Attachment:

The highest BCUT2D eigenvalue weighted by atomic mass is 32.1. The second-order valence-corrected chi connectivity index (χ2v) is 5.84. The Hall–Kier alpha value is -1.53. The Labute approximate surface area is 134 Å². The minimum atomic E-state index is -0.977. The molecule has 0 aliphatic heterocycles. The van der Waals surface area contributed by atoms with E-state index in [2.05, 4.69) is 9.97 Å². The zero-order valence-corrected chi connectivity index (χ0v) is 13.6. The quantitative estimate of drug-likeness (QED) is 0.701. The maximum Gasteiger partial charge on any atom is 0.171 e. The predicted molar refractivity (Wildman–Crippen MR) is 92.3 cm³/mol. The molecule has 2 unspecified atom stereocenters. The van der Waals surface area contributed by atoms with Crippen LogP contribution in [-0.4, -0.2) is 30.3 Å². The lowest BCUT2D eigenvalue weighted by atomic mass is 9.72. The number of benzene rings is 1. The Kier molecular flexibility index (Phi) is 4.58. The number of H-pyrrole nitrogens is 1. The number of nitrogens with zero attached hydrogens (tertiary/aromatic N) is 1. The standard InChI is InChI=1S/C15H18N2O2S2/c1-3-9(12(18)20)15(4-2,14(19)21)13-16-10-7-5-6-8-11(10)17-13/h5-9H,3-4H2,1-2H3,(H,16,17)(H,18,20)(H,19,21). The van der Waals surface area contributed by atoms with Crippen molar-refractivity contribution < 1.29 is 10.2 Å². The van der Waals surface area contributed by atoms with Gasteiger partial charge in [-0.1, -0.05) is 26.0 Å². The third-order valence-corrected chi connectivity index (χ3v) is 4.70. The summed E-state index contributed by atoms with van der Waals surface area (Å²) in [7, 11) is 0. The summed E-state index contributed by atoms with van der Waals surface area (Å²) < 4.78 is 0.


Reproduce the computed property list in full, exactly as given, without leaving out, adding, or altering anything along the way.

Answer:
The highest BCUT2D eigenvalue weighted by atomic mass is 32.1. The second-order valence-corrected chi connectivity index (χ2v) is 5.84. The Hall–Kier alpha value is -1.53. The Labute approximate surface area is 134 Å². The minimum atomic E-state index is -0.977. The molecule has 0 aliphatic heterocycles. The van der Waals surface area contributed by atoms with E-state index in [2.05, 4.69) is 9.97 Å². The zero-order valence-corrected chi connectivity index (χ0v) is 13.6. The quantitative estimate of drug-likeness (QED) is 0.701. The maximum Gasteiger partial charge on any atom is 0.171 e. The predicted molar refractivity (Wildman–Crippen MR) is 92.3 cm³/mol. The molecule has 2 unspecified atom stereocenters. The van der Waals surface area contributed by atoms with Crippen LogP contribution in [-0.4, -0.2) is 30.3 Å². The lowest BCUT2D eigenvalue weighted by atomic mass is 9.72. The number of benzene rings is 1. The Kier molecular flexibility index (Phi) is 4.58. The number of H-pyrrole nitrogens is 1. The number of nitrogens with zero attached hydrogens (tertiary/aromatic N) is 1. The standard InChI is InChI=1S/C15H18N2O2S2/c1-3-9(12(18)20)15(4-2,14(19)21)13-16-10-7-5-6-8-11(10)17-13/h5-9H,3-4H2,1-2H3,(H,16,17)(H,18,20)(H,19,21). The van der Waals surface area contributed by atoms with Crippen molar-refractivity contribution < 1.29 is 10.2 Å². The van der Waals surface area contributed by atoms with Gasteiger partial charge in [-0.1, -0.05) is 26.0 Å². The third-order valence-corrected chi connectivity index (χ3v) is 4.70. The summed E-state index contributed by atoms with van der Waals surface area (Å²) in [7, 11) is 0. The summed E-state index contributed by atoms with van der Waals surface area (Å²) < 4.78 is 0.